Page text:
Dir: Lise Birk Pedersen. Denmark. 2011. 85mins
A look into ‘Putin-style’ democracy in modern-day Russia, Putin’s Kiss is a fascinating look at the current state of the nation as viewed through the eyes of an ambitious young woman named Masha Drokova who has risen through the ranks of pro-Putin youth organisation Nashi but has gradually come to see that the organisation is possibly not as transparent as she once thought it was. The film had its world premiere at Amsterdam’s documentary festival IDFA.
There are some sobering moments in Putin’s Kiss.
She joined Nashi – a popular young organisation with direct ties to the Kremlin and with an agenda to reinforce Russia’s status as a superpower nation - aged 15 – and gained notoriety for kissing leader Vladimir Putin when he attended a Nashi meeting.
She quickly rose within the Nashi ranks, becoming a spokesman for the organisation and a protégé of Nashi founder Vasily Yakemenco who is later appointed head of Russia’s Federal Agency for Youth Affairs. As a role model for the Putin’s years – she had grown up after the fall of communism – she embraced the Nashi profile as a democratic anti-fascist youth movement.
He story is set alongside a voiceover from anti-Putin journalist and blogger Oleg Khasin, who claims that a radical wing of Nashi is responsible for threats and violent attacks on anyone who doesn’t agree with Putin, and that far from being a simple youth group, Nashi is developing into a bodies whose remit is to ‘fight the enemies of Russia’.
Masha becomes a television face for the organisation and also finds herself mixing with journalists who take a different stance from her, and while they initially distrust her things come to a head when Khasin is brutally attacked – his assault is shown in grainy video footage from a security camera – by “unknown perpetrators, and she realise she has to make a stand and formally protest against the attack.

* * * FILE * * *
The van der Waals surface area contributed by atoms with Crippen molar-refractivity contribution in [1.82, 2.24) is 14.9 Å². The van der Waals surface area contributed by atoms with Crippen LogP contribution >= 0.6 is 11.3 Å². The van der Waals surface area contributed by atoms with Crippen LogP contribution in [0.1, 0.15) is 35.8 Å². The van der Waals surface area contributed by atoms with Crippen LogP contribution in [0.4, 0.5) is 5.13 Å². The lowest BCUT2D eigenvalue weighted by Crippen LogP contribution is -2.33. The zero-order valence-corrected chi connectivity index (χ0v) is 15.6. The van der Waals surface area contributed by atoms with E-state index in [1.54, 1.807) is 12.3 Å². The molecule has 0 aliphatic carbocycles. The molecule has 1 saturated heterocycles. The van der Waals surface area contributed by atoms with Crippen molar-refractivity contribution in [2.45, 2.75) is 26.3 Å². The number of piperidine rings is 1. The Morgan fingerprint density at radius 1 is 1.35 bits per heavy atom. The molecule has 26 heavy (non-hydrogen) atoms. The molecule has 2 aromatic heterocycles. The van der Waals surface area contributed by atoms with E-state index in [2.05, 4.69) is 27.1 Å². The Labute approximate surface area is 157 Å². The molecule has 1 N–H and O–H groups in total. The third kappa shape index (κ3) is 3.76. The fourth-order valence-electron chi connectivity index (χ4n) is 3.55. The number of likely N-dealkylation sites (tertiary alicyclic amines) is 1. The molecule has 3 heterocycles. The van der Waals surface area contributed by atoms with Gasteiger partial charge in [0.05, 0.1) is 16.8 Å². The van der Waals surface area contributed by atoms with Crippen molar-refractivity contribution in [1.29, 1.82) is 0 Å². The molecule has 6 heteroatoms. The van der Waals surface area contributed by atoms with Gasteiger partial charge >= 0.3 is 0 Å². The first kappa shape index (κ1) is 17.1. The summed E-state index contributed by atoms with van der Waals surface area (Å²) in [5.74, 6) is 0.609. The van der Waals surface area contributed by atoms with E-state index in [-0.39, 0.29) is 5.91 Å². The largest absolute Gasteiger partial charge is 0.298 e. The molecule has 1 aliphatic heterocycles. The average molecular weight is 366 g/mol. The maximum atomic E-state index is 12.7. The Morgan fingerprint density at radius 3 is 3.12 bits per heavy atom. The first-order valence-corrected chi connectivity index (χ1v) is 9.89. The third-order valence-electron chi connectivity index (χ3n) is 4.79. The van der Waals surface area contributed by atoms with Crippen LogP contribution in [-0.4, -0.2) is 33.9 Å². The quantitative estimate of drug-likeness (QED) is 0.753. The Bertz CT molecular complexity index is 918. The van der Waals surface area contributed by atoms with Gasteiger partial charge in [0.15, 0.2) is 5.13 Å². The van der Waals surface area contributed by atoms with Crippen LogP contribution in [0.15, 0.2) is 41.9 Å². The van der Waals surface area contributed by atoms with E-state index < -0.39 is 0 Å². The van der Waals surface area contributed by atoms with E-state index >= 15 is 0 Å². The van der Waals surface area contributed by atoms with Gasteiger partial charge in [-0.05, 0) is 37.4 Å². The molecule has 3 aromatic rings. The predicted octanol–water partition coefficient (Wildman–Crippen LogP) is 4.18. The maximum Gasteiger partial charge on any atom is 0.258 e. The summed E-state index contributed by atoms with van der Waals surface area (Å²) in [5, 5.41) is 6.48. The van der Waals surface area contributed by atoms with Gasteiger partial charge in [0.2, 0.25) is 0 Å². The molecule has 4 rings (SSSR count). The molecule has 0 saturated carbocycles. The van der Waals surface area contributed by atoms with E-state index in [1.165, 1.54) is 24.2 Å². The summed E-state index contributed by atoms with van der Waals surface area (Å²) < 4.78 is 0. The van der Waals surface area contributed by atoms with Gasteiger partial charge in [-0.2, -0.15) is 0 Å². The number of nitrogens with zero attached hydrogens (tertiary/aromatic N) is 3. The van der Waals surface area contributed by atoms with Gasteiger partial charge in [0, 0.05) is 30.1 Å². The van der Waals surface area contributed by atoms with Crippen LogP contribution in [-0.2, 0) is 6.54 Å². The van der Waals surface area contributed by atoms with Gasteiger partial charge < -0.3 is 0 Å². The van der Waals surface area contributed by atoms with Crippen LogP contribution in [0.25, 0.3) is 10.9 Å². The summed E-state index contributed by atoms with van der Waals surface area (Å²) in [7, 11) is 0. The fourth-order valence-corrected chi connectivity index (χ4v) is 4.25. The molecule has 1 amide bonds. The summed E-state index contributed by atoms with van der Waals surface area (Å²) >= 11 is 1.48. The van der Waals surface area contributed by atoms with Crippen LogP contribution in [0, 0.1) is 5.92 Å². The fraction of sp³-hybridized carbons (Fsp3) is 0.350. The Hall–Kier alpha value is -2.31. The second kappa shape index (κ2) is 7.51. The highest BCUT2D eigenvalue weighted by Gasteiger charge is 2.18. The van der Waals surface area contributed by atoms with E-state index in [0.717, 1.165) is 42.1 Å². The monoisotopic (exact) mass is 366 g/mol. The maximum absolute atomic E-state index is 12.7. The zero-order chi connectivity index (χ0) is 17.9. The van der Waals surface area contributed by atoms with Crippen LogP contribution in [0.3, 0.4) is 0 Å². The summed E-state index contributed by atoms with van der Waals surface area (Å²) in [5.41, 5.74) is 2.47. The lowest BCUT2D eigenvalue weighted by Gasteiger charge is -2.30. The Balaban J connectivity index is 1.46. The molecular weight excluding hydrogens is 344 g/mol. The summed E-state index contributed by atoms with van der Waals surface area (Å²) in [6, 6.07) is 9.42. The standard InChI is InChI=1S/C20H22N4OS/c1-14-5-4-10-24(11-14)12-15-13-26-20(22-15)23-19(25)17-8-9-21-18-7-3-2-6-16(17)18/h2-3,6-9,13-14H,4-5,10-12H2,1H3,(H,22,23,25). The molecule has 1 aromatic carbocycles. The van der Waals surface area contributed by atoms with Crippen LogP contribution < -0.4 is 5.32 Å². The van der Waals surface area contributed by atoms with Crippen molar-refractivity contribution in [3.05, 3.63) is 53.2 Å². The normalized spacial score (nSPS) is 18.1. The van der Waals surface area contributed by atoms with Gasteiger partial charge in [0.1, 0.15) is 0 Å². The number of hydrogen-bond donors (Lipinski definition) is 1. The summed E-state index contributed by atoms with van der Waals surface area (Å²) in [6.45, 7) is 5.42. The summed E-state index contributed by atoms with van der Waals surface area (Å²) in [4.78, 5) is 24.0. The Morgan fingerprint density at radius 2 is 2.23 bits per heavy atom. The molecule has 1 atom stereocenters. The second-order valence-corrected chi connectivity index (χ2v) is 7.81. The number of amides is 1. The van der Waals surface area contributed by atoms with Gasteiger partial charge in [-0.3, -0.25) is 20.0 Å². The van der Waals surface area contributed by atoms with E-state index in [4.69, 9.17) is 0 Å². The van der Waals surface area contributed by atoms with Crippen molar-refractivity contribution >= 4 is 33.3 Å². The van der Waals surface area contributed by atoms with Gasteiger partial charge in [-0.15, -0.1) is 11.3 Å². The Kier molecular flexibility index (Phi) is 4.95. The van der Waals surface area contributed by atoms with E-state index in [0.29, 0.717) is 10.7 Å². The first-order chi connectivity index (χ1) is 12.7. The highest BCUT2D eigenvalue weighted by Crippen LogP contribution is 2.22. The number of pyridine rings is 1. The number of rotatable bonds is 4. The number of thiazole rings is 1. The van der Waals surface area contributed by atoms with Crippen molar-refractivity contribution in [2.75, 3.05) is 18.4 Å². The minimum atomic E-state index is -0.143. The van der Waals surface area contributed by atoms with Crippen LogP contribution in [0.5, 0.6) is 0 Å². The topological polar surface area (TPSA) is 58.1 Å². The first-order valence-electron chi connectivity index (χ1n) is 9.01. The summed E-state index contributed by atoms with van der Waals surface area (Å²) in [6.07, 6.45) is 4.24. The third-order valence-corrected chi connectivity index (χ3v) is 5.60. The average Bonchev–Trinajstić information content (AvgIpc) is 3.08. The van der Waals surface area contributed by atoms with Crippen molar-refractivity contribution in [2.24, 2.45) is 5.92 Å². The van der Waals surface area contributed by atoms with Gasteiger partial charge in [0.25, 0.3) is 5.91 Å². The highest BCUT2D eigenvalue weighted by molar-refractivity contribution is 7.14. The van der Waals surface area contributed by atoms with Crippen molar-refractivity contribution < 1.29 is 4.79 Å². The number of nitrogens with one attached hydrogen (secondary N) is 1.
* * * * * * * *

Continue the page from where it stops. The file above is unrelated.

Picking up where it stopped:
Masha begins to find herself ostracised by the Nashi leadership and increasingly patronised, and starts to develop a more sceptical view of political events in Russia. The film is given added political impact with Putin having announced his re-candidacy for the presidential election in 2012 after having left the post to Dmitry Medvedev for the last four years.
There are some sobering moments in Putin’s Kiss as the film looks at highly organised and regimented protests staged by Nashi, with young people carrying banner of images of people the organisation deems ‘enemies of Russia’, with the subtext of the film that Putin is encouraging Nashi to act as an increasingly radical support group. At times certain sequences feel too staged, as Masha talks politics with friends or talks with Khasin, but the film has an undeniable power as it looks behind the facade of contemporary Russia.
Production companies: Monday Production, Made in Copenhagen, DR2, ITVS International, Danish Film Institute, YLE
International sales: DR International Sales, www.dr.dk
Producer: Helle Faber
Cinematography: Lars Skree
Editors: Janus Billeskov Jansen, Steen Johannesen
Music: Tobias Hylander